Friday, February 22, 2008

Projects for the Privileged? Let's Hope Not!

In the February issue of Educational Leadership, Jane David takes a look at the research behind project-based learning.

Within her overview of PBL pros and cons, one important point gets buried: "Because teachers tend to find this approach difficult to implement with low-performing students and may lack supporting technology, it is less likely to be embraced in high-poverty schools, which could increase rather than lessen existing inequalities."

Seems critical to challenge this perception so that real-world projects aren't seen as just another perk for students of privilege. I know there are many excellent examples of authentic projects that engage diverse learners (including students growing up in poverty). Marco Torres and his students' powerful multimedia projects come to mind. With access to digital tools and new approaches to learning, these students--growing up in one of the poorest areas of Los Angeles County--gain an outlet for their eloquent voices. Shouldn't that be a possibility for every student?

4 comments:

MaryJo said...

Love Jane David's research. Proves kids learn with Project-based learning.

It's not about poverty. It's about attracting PBL teachers into these districts.

MaryJo

Robert Cole said...

Suzie,

I've taught at an inner-city public school and Jane David's research - and the point you brought to the surface - is spot on. It is indeed more difficult to implement such a teaching/leearning model with less privileged students. But for me and for other teachers out there, that is part of the challenge of teaching.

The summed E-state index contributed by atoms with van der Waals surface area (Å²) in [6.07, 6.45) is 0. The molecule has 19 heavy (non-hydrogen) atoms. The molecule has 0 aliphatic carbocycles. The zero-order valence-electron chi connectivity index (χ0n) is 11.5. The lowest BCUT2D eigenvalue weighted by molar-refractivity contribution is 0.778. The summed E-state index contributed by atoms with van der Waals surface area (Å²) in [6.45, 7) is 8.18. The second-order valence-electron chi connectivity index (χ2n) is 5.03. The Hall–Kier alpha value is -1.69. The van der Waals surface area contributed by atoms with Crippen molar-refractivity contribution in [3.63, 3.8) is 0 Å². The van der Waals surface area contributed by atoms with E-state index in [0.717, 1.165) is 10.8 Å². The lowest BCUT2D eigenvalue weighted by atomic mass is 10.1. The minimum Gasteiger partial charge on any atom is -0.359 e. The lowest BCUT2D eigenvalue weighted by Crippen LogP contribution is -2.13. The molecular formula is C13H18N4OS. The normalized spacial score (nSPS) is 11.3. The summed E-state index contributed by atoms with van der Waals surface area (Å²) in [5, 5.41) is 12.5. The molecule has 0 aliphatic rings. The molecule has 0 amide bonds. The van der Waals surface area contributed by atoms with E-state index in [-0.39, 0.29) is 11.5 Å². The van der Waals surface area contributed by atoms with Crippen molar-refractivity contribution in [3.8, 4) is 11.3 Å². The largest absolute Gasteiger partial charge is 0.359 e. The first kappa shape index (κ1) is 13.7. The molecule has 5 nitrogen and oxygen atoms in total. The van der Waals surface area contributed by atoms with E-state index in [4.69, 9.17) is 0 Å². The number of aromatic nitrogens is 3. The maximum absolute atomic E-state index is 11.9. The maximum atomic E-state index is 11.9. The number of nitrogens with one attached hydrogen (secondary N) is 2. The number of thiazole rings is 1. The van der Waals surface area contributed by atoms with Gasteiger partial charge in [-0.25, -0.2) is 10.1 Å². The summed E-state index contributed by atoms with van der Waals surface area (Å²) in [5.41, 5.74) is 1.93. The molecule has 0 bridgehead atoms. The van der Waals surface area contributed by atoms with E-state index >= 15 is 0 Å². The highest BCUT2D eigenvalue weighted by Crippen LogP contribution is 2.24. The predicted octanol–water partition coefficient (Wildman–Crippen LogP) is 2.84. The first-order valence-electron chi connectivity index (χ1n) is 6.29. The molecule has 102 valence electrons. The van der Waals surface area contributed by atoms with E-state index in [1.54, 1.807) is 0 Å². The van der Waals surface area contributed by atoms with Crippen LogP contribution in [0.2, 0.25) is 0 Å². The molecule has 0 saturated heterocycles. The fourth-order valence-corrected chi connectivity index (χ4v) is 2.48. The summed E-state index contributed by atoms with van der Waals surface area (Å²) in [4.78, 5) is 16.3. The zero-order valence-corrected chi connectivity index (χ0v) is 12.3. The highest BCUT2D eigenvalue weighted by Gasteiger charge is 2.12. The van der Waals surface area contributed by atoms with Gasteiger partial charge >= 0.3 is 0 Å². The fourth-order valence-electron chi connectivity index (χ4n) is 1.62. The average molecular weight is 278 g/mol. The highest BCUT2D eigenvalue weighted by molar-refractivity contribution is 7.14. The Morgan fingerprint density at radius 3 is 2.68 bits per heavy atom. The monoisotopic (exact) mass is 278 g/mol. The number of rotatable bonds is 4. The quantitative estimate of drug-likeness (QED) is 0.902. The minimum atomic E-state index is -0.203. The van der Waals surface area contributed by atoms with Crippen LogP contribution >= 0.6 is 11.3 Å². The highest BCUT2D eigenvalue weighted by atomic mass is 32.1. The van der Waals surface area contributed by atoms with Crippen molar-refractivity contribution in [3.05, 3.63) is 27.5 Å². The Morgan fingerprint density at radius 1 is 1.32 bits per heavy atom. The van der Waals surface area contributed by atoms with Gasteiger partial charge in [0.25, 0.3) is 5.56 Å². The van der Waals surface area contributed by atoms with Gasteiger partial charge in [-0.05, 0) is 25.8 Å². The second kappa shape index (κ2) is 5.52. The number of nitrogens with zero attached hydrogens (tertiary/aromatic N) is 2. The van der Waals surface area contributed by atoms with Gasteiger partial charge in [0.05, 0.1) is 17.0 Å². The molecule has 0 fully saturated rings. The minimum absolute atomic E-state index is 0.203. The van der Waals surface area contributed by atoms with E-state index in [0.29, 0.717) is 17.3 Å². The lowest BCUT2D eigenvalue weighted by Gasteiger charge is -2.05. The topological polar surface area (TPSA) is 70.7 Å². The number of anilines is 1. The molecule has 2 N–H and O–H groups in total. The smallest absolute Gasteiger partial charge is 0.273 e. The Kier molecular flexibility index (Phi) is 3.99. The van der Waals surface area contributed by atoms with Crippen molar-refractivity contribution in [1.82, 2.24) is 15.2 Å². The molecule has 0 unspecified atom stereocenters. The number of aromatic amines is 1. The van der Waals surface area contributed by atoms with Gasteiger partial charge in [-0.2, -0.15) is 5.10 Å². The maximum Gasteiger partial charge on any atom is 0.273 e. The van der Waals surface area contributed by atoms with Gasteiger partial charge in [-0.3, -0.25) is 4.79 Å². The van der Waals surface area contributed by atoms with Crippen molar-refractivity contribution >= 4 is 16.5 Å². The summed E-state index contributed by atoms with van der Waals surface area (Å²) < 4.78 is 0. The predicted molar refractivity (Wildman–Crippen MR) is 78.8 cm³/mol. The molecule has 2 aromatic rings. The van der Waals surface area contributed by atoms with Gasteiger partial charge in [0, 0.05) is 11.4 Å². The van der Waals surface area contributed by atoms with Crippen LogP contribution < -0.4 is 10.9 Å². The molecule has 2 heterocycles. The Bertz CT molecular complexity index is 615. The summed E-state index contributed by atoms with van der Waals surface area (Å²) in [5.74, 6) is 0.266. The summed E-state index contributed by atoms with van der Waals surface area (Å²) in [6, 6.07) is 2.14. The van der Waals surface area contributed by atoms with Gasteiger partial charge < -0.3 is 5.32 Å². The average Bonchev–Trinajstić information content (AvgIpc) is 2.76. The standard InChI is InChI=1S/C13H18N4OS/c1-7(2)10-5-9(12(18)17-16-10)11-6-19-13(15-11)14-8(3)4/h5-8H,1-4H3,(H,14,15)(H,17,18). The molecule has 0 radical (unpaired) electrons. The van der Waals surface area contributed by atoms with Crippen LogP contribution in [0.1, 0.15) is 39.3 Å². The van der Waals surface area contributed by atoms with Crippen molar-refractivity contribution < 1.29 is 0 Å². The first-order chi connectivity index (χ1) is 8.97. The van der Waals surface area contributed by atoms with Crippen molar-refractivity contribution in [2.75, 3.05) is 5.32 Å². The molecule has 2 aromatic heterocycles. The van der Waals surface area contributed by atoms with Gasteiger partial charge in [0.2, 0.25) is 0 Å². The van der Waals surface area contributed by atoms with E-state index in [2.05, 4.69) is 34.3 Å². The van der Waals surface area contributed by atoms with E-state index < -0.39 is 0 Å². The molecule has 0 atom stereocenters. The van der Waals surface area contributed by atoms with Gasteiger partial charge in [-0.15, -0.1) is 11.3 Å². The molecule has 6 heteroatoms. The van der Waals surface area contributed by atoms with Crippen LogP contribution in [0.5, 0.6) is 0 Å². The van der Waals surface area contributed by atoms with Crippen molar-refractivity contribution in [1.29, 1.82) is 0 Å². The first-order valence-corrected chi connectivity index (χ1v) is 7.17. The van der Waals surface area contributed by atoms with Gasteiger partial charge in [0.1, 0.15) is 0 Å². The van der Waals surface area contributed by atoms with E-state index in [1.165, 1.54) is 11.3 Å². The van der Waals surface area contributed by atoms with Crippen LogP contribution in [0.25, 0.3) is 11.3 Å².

Why is it we so often take an easier path? Whether it is implementing PBL or some other new, unfamiliar, unproven but promising, model its ease of implementation is a factor. I tried - and often failed - not to take into account the extra effort and hours it took to work with all my students no matter where they were academically at the time.
I didn't expect more or extra compensation or special consideration. I expected that my students be better at problem solving than they were before. I expected them to work hard, just as I did. I expected to teach them this process, and I expected it to be difficult. MaryJo is right, its not about poverty, its about teaching.

Robert Cole

Chris said...

Thank you for countering the view that students living in poverty won't excel with PBL. We just finished a huge Dinner Theatre project in "Canada's Worst Neighbourhood" where we saw English completion rates jump over 35% and credit counts rise 70%. And all because students were engaged in a large-scale project with a tangible endpoint that gave them choice. Read about it here: http://guerillaeducators.typepad.com/ge/2008/04/scott-collegiat.html

Chris

Suzie Boss said...

Chris,
Thanks for sharing this fabulous example. Sounds like a thought-provoking experience for both students and audience (love the "eat your words" chocolates--wow!). Great to see what happens when kids get fed up with others defining who they are and what their future holds. Keep up the good work!
Best,
Suzie